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  18. Daisetz Teitaro Suzuki (1936). Buddhist Philosophy and its Effects on the Life and Thought of the Japanese People. [Tokyo]Kokusai Bunka Shinkokai (the Society for International Cultural Relations).
     
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  19. Junjirō Takakusu (1939). Life Questions and Buddhism. Tokyo, Nippon Bunka Chuo Renmei, Central Federation of Nippon Culture.
     
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  20.  13
    Amos Yong (2008). Mind and Life, Religion and Science: His Holiness the Dalai Lama and the Buddhism-Christianity-Science Trialogue. Buddhist-Christian Studies 28 (1):43.
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  21.  18
    William Irwin (2013). Liberation Through Compassion and Kindness: The Buddhist Eightfold Path as a Philosophy of Life. Journal of Philosophy of Life 3 (1):68-82.
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  22.  2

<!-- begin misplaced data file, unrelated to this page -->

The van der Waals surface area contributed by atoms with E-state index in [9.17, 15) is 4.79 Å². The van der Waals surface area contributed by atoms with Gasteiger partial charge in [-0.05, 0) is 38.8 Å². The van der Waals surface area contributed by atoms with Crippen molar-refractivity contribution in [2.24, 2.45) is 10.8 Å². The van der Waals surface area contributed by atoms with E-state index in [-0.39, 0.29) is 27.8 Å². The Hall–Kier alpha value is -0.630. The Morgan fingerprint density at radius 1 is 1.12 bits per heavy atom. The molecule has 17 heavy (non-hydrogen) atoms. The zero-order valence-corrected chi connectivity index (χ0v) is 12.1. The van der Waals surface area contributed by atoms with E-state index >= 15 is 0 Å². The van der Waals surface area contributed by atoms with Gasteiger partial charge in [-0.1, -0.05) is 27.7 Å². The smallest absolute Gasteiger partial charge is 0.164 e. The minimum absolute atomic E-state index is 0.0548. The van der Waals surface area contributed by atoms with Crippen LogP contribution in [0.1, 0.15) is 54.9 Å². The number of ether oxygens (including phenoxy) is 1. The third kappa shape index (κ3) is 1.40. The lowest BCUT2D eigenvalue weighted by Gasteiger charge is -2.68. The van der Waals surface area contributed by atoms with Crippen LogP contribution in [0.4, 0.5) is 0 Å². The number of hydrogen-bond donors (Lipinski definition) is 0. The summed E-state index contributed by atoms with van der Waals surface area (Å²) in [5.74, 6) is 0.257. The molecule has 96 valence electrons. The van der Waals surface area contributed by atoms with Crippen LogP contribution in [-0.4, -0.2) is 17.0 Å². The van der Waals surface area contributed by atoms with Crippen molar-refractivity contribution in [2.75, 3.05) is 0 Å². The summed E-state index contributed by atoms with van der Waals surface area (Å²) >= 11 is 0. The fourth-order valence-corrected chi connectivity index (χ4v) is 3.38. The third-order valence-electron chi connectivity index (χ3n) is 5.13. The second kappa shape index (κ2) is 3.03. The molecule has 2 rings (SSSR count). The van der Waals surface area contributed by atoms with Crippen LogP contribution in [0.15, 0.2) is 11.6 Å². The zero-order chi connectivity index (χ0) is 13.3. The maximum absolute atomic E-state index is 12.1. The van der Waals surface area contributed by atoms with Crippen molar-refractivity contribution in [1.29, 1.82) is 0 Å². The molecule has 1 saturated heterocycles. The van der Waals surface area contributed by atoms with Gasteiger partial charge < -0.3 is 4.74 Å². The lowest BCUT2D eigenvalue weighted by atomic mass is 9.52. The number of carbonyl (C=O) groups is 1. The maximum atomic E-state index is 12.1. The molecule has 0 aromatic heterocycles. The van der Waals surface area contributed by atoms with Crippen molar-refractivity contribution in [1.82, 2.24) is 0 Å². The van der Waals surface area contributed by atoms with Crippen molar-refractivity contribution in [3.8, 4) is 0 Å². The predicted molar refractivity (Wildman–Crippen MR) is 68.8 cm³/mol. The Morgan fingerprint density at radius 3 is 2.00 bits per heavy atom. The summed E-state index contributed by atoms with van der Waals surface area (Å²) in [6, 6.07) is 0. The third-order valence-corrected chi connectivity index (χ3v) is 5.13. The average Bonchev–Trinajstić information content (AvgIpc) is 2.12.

Brooke Schedneck (2007). Buddhist Life Stories. Contemporary Buddhism 8 (1):57-68.
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  23.  5
    Robert Aitken (forthcoming). The Christian-Buddhist Life and Works of Dwight Goddard. Buddhist-Christian Studies.
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  24.  30
    Sarah Haynes (2005). An Exploration of Jack Kerouac's Buddhism: Text and Life. Contemporary Buddhism 6 (2):153-171.
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  25.  10
    Rita M. Gross (2006). Being a Buddhist Nun: The Struggle for Enlightenment in the Himalayas, And: Himalayan Hermitess: The Life of a Tibetan Buddhist Nun (Review). Buddhist-Christian Studies 26 (1):220-223.